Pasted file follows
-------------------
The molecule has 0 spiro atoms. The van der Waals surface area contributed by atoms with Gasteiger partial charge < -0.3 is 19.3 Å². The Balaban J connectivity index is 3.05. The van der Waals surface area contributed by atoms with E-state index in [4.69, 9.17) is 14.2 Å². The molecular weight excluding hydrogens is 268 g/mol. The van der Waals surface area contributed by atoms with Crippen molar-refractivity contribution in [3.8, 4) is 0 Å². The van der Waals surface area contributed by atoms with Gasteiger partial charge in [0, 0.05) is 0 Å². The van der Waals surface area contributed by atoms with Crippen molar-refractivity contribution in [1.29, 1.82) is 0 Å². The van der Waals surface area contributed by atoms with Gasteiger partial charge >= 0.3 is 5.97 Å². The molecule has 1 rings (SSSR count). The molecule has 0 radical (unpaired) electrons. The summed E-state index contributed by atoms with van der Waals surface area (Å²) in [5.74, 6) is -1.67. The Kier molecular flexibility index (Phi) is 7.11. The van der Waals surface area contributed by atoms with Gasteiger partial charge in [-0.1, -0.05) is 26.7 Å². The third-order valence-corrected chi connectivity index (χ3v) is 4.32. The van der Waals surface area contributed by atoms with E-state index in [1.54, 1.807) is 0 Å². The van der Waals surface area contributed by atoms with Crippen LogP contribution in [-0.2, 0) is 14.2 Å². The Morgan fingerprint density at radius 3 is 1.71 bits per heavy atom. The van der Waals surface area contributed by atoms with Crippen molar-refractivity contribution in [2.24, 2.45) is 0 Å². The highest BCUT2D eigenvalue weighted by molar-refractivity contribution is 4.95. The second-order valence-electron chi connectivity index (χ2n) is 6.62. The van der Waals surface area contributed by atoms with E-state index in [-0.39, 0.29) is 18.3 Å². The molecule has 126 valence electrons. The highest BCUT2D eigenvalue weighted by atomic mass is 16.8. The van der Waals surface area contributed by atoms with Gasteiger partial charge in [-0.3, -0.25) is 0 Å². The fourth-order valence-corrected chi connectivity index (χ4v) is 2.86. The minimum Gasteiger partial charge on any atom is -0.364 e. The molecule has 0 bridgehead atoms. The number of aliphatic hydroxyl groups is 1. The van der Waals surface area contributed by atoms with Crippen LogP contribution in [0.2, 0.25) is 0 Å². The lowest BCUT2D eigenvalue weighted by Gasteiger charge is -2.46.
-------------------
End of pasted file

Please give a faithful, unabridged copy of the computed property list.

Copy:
The molecule has 0 spiro atoms. The van der Waals surface area contributed by atoms with Gasteiger partial charge < -0.3 is 19.3 Å². The Balaban J connectivity index is 3.05. The van der Waals surface area contributed by atoms with E-state index in [4.69, 9.17) is 14.2 Å². The molecular weight excluding hydrogens is 268 g/mol. The van der Waals surface area contributed by atoms with Crippen molar-refractivity contribution in [3.8, 4) is 0 Å². The van der Waals surface area contributed by atoms with Gasteiger partial charge in [0, 0.05) is 0 Å². The van der Waals surface area contributed by atoms with Crippen molar-refractivity contribution in [1.29, 1.82) is 0 Å². The van der Waals surface area contributed by atoms with Gasteiger partial charge >= 0.3 is 5.97 Å². The molecule has 1 rings (SSSR count). The molecule has 0 radical (unpaired) electrons. The summed E-state index contributed by atoms with van der Waals surface area (Å²) in [5.74, 6) is -1.67. The Kier molecular flexibility index (Phi) is 7.11. The van der Waals surface area contributed by atoms with Gasteiger partial charge in [-0.1, -0.05) is 26.7 Å². The third-order valence-corrected chi connectivity index (χ3v) is 4.32. The van der Waals surface area contributed by atoms with E-state index in [1.54, 1.807) is 0 Å². The van der Waals surface area contributed by atoms with Crippen LogP contribution in [-0.2, 0) is 14.2 Å². The Morgan fingerprint density at radius 3 is 1.71 bits per heavy atom. The van der Waals surface area contributed by atoms with Crippen molar-refractivity contribution in [2.24, 2.45) is 0 Å². The highest BCUT2D eigenvalue weighted by molar-refractivity contribution is 4.95. The second-order valence-electron chi connectivity index (χ2n) is 6.62. The van der Waals surface area contributed by atoms with E-state index in [-0.39, 0.29) is 18.3 Å². The molecule has 126 valence electrons. The highest BCUT2D eigenvalue weighted by atomic mass is 16.8. The van der Waals surface area contributed by atoms with Gasteiger partial charge in [-0.3, -0.25) is 0 Å². The fourth-order valence-corrected chi connectivity index (χ4v) is 2.86. The minimum Gasteiger partial charge on any atom is -0.364 e. The molecule has 0 bridgehead atoms. The number of aliphatic hydroxyl groups is 1. The van der Waals surface area contributed by atoms with Crippen LogP contribution in [0.2, 0.25) is 0 Å². The lowest BCUT2D eigenvalue weighted by Gasteiger charge is -2.46.